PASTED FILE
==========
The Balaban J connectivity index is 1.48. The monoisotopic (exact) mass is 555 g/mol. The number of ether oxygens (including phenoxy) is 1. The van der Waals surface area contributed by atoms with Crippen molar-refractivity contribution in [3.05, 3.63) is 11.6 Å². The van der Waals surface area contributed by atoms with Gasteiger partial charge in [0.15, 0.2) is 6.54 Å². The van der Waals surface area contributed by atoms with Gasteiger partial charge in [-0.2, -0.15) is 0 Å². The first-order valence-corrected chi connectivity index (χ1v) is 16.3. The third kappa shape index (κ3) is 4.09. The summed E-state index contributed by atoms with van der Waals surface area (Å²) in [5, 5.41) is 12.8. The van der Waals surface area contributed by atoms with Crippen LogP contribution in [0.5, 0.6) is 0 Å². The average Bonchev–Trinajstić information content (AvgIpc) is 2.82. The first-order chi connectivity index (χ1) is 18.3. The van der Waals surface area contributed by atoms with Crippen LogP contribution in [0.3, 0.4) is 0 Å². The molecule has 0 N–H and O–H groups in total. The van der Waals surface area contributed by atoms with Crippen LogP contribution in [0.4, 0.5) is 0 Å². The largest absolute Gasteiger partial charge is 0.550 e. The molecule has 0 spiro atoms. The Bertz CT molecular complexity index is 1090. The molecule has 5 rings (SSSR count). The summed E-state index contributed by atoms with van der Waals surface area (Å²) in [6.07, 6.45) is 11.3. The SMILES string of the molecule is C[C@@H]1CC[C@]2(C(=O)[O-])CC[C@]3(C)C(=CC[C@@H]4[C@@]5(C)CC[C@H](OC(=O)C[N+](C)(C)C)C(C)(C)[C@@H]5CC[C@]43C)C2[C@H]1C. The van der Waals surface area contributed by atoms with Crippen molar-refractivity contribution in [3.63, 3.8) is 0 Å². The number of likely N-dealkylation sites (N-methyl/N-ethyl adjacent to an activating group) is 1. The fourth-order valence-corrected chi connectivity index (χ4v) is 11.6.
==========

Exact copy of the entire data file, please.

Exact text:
The Balaban J connectivity index is 1.48. The monoisotopic (exact) mass is 555 g/mol. The number of ether oxygens (including phenoxy) is 1. The van der Waals surface area contributed by atoms with Crippen molar-refractivity contribution in [3.05, 3.63) is 11.6 Å². The van der Waals surface area contributed by atoms with Gasteiger partial charge in [0.15, 0.2) is 6.54 Å². The van der Waals surface area contributed by atoms with Gasteiger partial charge in [-0.2, -0.15) is 0 Å². The first-order valence-corrected chi connectivity index (χ1v) is 16.3. The third kappa shape index (κ3) is 4.09. The summed E-state index contributed by atoms with van der Waals surface area (Å²) in [5, 5.41) is 12.8. The van der Waals surface area contributed by atoms with Crippen LogP contribution in [0.5, 0.6) is 0 Å². The average Bonchev–Trinajstić information content (AvgIpc) is 2.82. The first-order chi connectivity index (χ1) is 18.3. The van der Waals surface area contributed by atoms with Crippen LogP contribution in [0.3, 0.4) is 0 Å². The molecule has 0 N–H and O–H groups in total. The van der Waals surface area contributed by atoms with Crippen LogP contribution in [0.4, 0.5) is 0 Å². The largest absolute Gasteiger partial charge is 0.550 e. The molecule has 0 spiro atoms. The Bertz CT molecular complexity index is 1090. The molecule has 5 rings (SSSR count). The summed E-state index contributed by atoms with van der Waals surface area (Å²) in [6.07, 6.45) is 11.3. The SMILES string of the molecule is C[C@@H]1CC[C@]2(C(=O)[O-])CC[C@]3(C)C(=CC[C@@H]4[C@@]5(C)CC[C@H](OC(=O)C[N+](C)(C)C)C(C)(C)[C@@H]5CC[C@]43C)C2[C@H]1C. The van der Waals surface area contributed by atoms with Crippen molar-refractivity contribution in [3.63, 3.8) is 0 Å². The number of likely N-dealkylation sites (N-methyl/N-ethyl adjacent to an activating group) is 1. The fourth-order valence-corrected chi connectivity index (χ4v) is 11.6.